A team of six Kent Law School student mediators won two awards at the 16th International Law School Mediation Tournament held in Glasgow after reaching the final of the competition sponsored by the InterNational Academy of Dispute Resolution (INADR).
The team won a Top Ten Mediator Team Award for finishing fourth out of 42 teams and were voted winners of the H Case Ellis Spirit of Mediation Award by competitors. It’s the second consecutive year a team from Kent has scooped the prestigious Spirit of Mediation award.
Law students Sonia Soares, Mazizy Bence, Mojeedat Aderinto and Charlotte Simpson (who previously competed in the national final of the UK Mediation Competition held in Jersey in January) were joined by Gabriela Kratchanov and Kristeen Deosamy for the international final hosted this year by Strathclyde Law School. More than 125 students from 15 countries competed.
Mediation Module Convenor Janie Clement-Walker, who accompanied the team to Glasgow from 5 to 8 April, was thrilled: ‘I’m so proud of the girls. The Spirit of Mediation Award is such a heartfelt award and means such a lot as all the students participating from round the world voted us the best mediation team internationally!’
The competition gives law students an opportunity to learn about approaches and techniques used in mediation and to test their skills in the peaceful resolution of disputes. Teams of three go through three preliminary rounds serving as mediators, as well as advocates and clients. Mediators work in pairs, with the co-mediators being from different schools. This encourages students to recognize that mediation is about working together to reach a solution, rather than competing at every turn. Mediators are judged on their ability to work together with their co-mediator in addition to their listening skills, their ability to help advocates and clients see the strengths and weaknesses of their cases, their ability to stay positive and professional, and their ability to help guide the parties to a resolution of the dispute that brought them to mediation.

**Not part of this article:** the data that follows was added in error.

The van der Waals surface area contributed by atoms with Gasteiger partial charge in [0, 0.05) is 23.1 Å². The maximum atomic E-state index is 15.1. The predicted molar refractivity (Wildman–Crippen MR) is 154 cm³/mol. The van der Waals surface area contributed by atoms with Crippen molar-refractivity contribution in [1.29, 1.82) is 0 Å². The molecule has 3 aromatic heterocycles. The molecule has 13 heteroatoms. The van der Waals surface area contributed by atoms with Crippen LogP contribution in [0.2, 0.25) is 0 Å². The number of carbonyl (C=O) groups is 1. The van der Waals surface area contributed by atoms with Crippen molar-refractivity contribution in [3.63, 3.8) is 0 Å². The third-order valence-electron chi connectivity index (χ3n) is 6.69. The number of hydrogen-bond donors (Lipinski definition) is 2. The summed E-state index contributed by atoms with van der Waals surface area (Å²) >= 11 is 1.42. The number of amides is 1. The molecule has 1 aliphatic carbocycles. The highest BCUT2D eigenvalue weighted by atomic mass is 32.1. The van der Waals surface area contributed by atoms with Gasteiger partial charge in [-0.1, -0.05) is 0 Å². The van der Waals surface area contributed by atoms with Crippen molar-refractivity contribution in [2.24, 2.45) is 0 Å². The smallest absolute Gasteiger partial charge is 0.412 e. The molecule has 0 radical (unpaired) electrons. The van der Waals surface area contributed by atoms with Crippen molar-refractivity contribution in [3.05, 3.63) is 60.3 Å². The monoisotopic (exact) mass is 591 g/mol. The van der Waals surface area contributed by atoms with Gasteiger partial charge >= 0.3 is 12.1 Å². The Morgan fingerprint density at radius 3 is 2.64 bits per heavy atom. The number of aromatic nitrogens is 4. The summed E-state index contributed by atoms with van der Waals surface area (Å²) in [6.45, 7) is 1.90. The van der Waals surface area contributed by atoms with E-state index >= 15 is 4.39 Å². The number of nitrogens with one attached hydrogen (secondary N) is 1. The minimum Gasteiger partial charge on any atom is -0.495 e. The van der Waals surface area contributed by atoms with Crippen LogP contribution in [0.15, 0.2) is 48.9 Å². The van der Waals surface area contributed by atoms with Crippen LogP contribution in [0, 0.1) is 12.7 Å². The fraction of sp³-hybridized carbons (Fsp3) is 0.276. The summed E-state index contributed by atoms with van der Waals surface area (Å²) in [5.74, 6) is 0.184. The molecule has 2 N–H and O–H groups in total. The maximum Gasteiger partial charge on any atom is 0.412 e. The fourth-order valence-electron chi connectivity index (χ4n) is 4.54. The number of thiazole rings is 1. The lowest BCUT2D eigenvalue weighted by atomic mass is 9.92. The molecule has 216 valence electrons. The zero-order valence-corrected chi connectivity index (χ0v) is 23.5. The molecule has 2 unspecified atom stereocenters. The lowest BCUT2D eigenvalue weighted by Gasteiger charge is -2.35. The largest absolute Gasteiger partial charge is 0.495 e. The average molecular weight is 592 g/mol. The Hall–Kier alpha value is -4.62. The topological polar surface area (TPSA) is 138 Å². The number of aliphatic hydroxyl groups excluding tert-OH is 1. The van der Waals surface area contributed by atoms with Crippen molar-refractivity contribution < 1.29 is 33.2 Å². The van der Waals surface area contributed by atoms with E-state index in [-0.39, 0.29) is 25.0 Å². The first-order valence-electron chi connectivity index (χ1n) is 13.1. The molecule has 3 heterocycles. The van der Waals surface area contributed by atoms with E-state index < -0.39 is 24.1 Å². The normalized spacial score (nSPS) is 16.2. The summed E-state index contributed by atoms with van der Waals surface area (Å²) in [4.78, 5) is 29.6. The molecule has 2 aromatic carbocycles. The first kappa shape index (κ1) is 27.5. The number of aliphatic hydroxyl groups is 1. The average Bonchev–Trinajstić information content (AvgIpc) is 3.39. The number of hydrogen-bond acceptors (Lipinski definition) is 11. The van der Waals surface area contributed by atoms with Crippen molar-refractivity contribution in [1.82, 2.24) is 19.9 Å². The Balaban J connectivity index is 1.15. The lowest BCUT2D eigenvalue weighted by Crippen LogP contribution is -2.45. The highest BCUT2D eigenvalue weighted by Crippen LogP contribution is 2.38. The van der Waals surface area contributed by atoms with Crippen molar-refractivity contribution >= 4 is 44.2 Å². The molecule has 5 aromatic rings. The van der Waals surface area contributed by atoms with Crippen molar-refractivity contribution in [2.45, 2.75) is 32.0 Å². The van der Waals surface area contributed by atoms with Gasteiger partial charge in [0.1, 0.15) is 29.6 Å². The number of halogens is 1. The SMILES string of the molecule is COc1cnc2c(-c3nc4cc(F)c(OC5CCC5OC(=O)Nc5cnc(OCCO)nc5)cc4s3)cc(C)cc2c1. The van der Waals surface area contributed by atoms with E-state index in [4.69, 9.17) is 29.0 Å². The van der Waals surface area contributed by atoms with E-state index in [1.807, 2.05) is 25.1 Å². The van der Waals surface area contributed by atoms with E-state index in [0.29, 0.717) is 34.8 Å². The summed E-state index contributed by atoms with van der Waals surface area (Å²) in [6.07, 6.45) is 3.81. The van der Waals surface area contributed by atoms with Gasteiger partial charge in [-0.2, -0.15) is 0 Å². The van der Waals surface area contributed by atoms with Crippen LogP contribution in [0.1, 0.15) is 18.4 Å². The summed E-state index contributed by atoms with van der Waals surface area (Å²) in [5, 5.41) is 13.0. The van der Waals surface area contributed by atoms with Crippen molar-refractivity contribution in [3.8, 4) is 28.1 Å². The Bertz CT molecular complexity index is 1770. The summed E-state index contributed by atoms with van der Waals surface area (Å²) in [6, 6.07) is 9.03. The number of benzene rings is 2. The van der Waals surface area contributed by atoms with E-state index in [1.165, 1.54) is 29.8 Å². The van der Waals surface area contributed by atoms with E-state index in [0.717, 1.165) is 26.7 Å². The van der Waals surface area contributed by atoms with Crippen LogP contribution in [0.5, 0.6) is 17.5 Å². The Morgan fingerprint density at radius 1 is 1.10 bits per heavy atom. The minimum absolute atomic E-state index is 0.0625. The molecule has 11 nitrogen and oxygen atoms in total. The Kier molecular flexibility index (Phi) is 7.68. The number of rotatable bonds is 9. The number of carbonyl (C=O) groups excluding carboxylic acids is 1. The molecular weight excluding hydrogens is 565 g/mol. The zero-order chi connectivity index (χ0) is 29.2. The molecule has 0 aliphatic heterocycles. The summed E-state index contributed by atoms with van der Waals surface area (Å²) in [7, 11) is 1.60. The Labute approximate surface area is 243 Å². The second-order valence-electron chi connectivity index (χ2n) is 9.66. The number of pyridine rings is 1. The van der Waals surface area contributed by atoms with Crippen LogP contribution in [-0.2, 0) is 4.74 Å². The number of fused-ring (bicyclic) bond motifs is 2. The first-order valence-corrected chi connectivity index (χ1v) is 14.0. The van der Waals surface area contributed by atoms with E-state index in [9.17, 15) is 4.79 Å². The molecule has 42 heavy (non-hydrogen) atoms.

The chance to compete at national and international level is open to all Kent students studying a module in Mediation, one of two non-credited Alternative Dispute Resolution (ADR) modules offered at the Law School. The second non-credited ADR module is Negotiation. Both extracurricular modules provide an introduction to the skills required to resolve legal disputes without recourse to litigation. Other options include client interviewing and Kent is currently preparing to host this year’s International Client Consultation Competition from 19 – 22 April. Last year, Kent hosted the UK final of the 2016 National Student Negotiation Competition.
Law students at Kent can also develop their practical legal skills by getting involved with the work of Kent Law Clinic, recently relocated to the £5 million purpose-built Wigoder Law Building. The new building also includes a replica court room on the upper floor, home for Kent’s busy mooting programme.